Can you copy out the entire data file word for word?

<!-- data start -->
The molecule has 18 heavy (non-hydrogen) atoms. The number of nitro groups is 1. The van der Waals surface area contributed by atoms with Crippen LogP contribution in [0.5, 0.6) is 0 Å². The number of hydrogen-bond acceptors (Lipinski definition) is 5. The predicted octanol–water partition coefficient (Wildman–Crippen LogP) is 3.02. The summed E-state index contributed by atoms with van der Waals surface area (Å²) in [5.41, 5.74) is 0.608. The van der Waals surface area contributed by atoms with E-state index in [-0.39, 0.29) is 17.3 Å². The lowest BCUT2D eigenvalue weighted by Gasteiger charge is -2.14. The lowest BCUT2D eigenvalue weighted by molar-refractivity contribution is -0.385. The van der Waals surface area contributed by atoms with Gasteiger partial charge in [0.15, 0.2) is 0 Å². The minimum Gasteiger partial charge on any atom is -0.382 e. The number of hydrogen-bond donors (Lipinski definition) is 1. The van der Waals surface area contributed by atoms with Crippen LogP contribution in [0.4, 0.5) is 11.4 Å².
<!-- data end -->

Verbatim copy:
The molecule has 18 heavy (non-hydrogen) atoms. The number of nitro groups is 1. The van der Waals surface area contributed by atoms with Crippen LogP contribution in [0.5, 0.6) is 0 Å². The number of hydrogen-bond acceptors (Lipinski definition) is 5. The predicted octanol–water partition coefficient (Wildman–Crippen LogP) is 3.02. The summed E-state index contributed by atoms with van der Waals surface area (Å²) in [5.41, 5.74) is 0.608. The van der Waals surface area contributed by atoms with E-state index in [-0.39, 0.29) is 17.3 Å². The lowest BCUT2D eigenvalue weighted by Gasteiger charge is -2.14. The lowest BCUT2D eigenvalue weighted by molar-refractivity contribution is -0.385. The van der Waals surface area contributed by atoms with Gasteiger partial charge in [0.15, 0.2) is 0 Å². The minimum Gasteiger partial charge on any atom is -0.382 e. The number of hydrogen-bond donors (Lipinski definition) is 1. The van der Waals surface area contributed by atoms with Crippen LogP contribution in [0.4, 0.5) is 11.4 Å².